Sunday, December 12, 2010

Homemade Organic Boule

Homemade Organic Boule, originally uploaded by defmonk2007.

After no fewer than 60 loaves and as many methodologies, I finally pulled a nearly perfect loaf of a simple organic bread from my cheap pseudo-commercial oven. A combination of methods, it's largely based on the Sullivan Street Bakery's ( no-knead recipe first popularized by the NYT (despite my stubborn initial refusal to embrace the simplicity of that approach).

My desire to make bread from high-quality, but very simple ingredients, started this madness. It's hard to resist something so exquisite made solely from salt, water, yeast and flour.

The shortcomings of a pure Sullivan Street-style "no-knead" bread are: while passed off as "rustic" in appearance, the loaves are a bit sloppy, the attempt to make this method accessible creates some variation in result and the finished loaf lacks the "yeasty" smell and flavor of great artisan bread.

A generously floured round willow proofing basket, to my mind, yields a better-looking loaf. The regular concentric dusting circles, and light ridges, reft by irregular rising cracks are worth the extra effort. So, rather than all the dusted dishtowels Jim Lahey recommends, I just shape the dough and toss it into a dusted proofing basket.

I get highly consistent results simply by experimenting to find the best ingredients and working out careful weight measures. I've settled on Great River Organic Stone-Ground Bread Flour, Smart Water (good pH balance for the yeast), Fleur de Mer grey sea salt and a combination of cake yeast/Red Star active yeast. The liquids add up to 1-2/3 cups (rather than 1-5/8 cups) to 450g (rather than 3 cups) of flour.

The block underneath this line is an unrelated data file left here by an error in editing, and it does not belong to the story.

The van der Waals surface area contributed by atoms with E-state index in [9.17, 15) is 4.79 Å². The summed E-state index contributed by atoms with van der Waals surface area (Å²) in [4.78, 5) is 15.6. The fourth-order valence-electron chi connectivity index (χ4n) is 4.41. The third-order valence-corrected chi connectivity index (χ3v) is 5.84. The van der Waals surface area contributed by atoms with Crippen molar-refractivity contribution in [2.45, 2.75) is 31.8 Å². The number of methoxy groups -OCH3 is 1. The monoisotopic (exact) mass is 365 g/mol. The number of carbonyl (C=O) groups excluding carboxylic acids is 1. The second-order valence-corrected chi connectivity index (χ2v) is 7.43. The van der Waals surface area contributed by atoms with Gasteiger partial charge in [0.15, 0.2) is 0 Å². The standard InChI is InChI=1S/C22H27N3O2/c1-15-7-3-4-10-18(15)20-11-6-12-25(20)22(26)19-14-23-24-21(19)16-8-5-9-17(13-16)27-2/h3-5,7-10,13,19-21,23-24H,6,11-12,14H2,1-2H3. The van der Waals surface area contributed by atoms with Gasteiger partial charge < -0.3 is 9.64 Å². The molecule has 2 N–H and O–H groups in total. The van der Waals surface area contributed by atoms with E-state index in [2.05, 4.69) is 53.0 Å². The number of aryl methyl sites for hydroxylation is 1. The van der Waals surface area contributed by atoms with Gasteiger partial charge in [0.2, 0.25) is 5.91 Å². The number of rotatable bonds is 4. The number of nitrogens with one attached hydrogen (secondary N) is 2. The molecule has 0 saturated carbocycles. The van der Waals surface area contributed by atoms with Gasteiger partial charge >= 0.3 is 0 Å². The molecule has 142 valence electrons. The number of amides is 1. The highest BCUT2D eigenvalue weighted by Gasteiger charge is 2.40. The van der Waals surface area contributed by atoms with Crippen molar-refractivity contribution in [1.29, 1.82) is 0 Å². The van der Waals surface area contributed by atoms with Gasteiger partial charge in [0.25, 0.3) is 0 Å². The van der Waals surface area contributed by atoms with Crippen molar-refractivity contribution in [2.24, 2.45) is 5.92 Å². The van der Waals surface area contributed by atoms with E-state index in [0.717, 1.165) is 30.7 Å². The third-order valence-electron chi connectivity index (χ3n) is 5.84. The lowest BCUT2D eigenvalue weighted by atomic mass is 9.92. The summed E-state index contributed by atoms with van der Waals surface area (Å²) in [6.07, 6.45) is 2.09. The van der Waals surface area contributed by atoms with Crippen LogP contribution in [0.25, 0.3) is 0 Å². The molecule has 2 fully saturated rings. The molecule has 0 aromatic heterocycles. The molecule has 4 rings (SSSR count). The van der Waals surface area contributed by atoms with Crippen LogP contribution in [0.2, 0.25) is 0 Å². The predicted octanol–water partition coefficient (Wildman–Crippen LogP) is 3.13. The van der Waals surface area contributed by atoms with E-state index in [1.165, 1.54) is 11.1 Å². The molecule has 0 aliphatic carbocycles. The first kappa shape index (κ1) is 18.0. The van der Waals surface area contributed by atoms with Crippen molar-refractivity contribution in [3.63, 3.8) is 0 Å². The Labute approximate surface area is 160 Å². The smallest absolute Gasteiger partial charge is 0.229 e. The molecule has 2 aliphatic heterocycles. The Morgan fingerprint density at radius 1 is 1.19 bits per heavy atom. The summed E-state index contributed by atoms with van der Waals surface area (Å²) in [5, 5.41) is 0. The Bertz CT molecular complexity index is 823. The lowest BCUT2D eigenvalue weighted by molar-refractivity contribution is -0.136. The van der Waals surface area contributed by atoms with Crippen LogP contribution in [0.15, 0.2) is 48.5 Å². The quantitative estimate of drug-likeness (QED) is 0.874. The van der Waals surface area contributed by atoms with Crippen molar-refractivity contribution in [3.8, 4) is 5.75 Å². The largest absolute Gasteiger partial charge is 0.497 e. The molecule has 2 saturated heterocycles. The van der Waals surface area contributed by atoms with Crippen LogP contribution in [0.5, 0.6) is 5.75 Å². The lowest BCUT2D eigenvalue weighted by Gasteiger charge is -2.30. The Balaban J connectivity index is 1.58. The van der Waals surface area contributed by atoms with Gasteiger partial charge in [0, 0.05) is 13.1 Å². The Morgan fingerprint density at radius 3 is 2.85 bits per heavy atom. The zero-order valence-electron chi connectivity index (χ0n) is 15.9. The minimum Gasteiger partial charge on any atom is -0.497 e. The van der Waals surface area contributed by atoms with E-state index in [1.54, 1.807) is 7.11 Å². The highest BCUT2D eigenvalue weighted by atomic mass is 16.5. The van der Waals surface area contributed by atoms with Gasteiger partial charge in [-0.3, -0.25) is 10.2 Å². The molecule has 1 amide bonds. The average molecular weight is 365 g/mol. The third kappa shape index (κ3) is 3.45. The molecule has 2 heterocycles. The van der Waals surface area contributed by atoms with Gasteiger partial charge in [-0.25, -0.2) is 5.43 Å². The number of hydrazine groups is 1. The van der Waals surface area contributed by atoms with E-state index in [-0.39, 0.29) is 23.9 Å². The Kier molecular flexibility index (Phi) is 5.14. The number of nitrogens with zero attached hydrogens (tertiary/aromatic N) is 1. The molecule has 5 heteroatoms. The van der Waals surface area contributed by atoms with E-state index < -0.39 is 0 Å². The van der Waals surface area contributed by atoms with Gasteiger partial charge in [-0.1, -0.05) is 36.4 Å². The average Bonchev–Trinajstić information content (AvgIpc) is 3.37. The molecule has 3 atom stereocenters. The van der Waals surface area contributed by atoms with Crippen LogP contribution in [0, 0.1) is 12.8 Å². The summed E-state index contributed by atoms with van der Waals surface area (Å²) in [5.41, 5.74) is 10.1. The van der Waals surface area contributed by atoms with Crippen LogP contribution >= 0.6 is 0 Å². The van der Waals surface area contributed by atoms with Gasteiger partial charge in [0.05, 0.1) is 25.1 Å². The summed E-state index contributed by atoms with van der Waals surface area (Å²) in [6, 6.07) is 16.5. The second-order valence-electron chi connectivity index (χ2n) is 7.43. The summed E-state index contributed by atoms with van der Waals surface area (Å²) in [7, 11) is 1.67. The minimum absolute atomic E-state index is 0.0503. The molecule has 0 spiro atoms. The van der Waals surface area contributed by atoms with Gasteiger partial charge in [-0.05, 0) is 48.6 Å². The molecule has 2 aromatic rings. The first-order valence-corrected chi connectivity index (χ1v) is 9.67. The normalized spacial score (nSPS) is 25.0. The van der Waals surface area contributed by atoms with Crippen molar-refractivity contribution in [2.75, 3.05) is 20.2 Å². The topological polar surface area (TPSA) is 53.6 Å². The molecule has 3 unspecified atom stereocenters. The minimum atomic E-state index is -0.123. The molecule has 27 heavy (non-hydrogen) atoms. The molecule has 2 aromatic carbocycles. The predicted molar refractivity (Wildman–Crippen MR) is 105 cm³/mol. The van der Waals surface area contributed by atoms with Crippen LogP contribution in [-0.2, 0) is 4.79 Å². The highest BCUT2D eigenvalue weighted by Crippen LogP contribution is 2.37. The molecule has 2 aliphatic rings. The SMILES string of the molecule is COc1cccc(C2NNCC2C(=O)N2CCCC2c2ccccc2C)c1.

I've bumped up the bread flavor by borrowing from the sourdough and "pain sur poolish" techniques. I start by mixing 8g of cake yeast with 3 Tbs of warm Smart Water and adding about a tsp of organic clover honey (agh, cheating...but it's worth it). I put this aside for some hours until the yeast activity subsides and the mixture has a strong fermented smell. I throw this mixture in a measuring cup, which I then top up with more Smart Water to reach the 1-2/3 cups of liquid required for my version of the recipe.

Overall, this produces an attractive, flavorful loaf, with all of the user-friendliness of the Sullivan Street revolution and without its shortcomings.

No comments: